There is a paucity of research comparing gang members and domestic extremists and extant studies find few explicit linkages. Despite this, there remains a great deal of interest in possible similarities between these criminal groups. Driving this interest is the possibility of adapting policies and practices aimed at preventing entry into criminal groups. A critical first step to determining compatibility is to examine the circumstances of the individuals who enter these organizations and better describe the entry processes. This study provides a unique comparison of entry into these groups by drawing on four broad empirically derived mechanisms of group entry using forty-five in-person interviews of U.S. gang members and thirty-eight life history narratives of individuals who radicalized in the United States. Our results reveal that each of the four conceptual categories appeared to influence initial involvement; however, no single mechanism described involvement in criminal groups or differentiated involvement across the gangs and extremist groups.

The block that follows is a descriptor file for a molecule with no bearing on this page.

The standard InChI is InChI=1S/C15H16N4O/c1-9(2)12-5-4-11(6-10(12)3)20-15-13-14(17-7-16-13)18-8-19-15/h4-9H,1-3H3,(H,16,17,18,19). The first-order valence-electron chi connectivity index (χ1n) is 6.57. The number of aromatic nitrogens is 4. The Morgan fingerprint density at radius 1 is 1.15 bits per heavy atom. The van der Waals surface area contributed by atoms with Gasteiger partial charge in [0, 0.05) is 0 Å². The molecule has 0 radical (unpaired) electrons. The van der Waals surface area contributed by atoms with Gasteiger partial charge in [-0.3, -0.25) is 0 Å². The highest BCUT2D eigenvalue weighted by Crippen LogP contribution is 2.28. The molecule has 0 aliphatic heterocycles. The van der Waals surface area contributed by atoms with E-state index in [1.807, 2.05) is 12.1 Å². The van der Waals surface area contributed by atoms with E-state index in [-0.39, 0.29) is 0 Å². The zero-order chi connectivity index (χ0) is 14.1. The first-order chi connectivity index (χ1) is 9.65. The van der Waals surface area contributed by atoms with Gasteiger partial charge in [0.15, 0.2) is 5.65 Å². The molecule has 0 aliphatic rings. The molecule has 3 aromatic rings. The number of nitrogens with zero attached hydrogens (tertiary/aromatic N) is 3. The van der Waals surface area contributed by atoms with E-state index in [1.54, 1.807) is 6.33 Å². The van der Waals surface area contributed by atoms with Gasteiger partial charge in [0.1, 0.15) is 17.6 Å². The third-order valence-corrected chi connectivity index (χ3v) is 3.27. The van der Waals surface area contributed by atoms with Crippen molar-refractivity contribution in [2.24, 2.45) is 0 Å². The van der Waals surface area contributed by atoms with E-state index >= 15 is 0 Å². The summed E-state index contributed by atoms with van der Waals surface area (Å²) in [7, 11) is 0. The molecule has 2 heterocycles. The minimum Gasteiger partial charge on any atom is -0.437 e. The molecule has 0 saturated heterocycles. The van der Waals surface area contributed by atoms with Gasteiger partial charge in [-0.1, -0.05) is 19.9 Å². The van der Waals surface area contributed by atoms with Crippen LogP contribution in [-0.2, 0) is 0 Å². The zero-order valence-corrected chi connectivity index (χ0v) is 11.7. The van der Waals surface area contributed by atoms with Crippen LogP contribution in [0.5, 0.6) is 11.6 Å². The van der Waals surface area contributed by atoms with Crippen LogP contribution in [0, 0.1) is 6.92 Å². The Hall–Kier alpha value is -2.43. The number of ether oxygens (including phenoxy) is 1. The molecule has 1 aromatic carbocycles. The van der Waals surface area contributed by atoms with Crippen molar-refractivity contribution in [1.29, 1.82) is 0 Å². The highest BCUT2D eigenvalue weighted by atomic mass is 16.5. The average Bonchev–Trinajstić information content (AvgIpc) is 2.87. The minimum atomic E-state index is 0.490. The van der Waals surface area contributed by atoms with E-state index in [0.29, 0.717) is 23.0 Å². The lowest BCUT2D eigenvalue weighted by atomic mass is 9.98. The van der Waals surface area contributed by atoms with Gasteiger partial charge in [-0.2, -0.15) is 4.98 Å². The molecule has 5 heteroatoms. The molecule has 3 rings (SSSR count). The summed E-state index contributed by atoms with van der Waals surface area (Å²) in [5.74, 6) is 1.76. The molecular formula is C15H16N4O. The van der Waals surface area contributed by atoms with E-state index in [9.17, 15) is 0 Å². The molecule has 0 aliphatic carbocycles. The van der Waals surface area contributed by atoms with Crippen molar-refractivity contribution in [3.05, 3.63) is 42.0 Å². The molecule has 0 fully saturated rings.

Becker, Michael, Scott Decker, Gary LaFree, David Pyrooz, Kyle Ernest and Patrick James. 2020. "A Comparative Study of Initial Involvement in Gangs and Political Extremism." Terrorism and Political Violence (October). https://www.tandfonline.com/doi/abs/10.1080/09546553.2020.1828079